At that time, I had two brothers as partners in my travel agency, Peter and Mark Karthak. Peter used to start his breakfast from Nanglo and he used to mix vodka in juice from early in the morning. He used to be down by evening and his brother Mark would start his drinking session by evening and it would last till midnight. We three would always end up in The Chinese Room rather than our own office. Charles Mendes was a regular customer of The Chinese Room too but he was not much of a drinker. A very handsome guy named Madhu Shumsher also was a regular customer there and he used to drink vodka all the time. Every evening you would see him with his vodka.
Raja Ram Bhandari one of my close friends was also a regular drinker and the most shocking thing is after some years he became a sage and turned into a spiritual preacher. Y B Pandey officer of Royal Nepal Airlines also was an avid drinker and we used to sit together and gossip a lot. Ram Rana, General Manager of Malla Hotel, Binod Shankar of Shankar Hotel, K Y Mark, Riddhi Pokhrel, Laxman Rana, Madhukar Rana, Prabhakar Shumsher, Anil Khadka, Manoj Ghimire, Prem Upadhyay, Yogendra Shakya, Keshav Budhathoki we all got to know each other at The Chinese Room, became close and were like a community. Even Prince Dipendra used to come to The Chinese Room regularly when he was undergoing Army training in Kharipati. He used to have Fridays off and needed to report on Saturday afternoon, so he would drop by The Chinese Room to have his beer and momo. He loved Nanglo’s momo.
In our younger days we not only had fun but we also had business talks. We used to have stories beyond The Chinese Room as well. I, Gopal Kakshapati, Yogendra Shakya and Prakash Shrestha we were in a hot air balloon one day and suddenly Gopal had this idea to open a luxury travel bus. All of us agreed with the plan and opened the Green Line Bus service. From drinking together, we became business partners.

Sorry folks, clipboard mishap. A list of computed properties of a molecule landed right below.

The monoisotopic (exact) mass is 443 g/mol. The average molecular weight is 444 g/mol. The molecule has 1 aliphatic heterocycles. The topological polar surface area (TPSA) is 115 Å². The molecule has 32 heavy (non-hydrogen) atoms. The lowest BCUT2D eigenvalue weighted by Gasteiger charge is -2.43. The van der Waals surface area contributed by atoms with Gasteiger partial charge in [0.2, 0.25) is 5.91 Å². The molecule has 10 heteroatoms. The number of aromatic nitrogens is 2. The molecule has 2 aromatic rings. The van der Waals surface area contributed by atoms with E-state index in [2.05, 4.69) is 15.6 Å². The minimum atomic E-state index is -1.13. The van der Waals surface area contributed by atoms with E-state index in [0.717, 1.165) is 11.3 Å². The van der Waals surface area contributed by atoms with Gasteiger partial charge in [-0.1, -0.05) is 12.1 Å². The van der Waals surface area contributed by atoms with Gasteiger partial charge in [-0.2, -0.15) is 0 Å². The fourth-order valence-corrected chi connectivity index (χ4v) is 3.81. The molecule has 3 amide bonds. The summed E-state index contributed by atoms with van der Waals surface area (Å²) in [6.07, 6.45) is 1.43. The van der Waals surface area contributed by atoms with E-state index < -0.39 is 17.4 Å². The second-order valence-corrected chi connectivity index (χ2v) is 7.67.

During those days’ people didn’t normally go for food but mostly for drinks as at that time they were not allowed to drink at home. So The Chinese Room became our place for drinks. I remember most of the time after drinking, we used to go for a drive to Nagarkot and have coffee at Sukey Budi’s small eatery and return back after enjoying the sunrise. All of us have spent prime time of our life at The Chinese Room, so it is not just a restaurant for me, it is a big part of my life. When The Chinese Room was shut down, I was really disappointed, but now I am glad that it has reopened. I could relive all those memories.
In a conversation with Gopal Kakshapati, he gives us an account of The Chinese Room since its beginning.
Can you tell me why and how you decided to open The Chinese Room back in the day?
We are two brothers, me and my elder brother Shyam. In 1973 both of us decided to enter into the restaurant business which was not a fine dining restaurant but a café named Café De Park in Ratna Park. After three years in 1976, we wanted to expand our business and opened Nanglo Café and Pub in Durbar Marg. From there we started our brand Nanglo. It was the first public pub besides five start hotels with the capacity for just 18 people. After two years of starting Nanglo Café and Pub in Durbar Marg, we had empty space next to our pub and hence Nanglo: The Chinese Room was born.
Any specific reason you chose to open a Chinese restaurant?
In those days there used to be very few Tibetan restaurants with different kinds of food. As Nepali palette consists of spices and masalas, we wanted to bring that but with our own twist. We decided to go with Indo-Chinese cuisine originating from Kolkata as it is similar in taste and has the same palette.
How was the response from people back in the early days?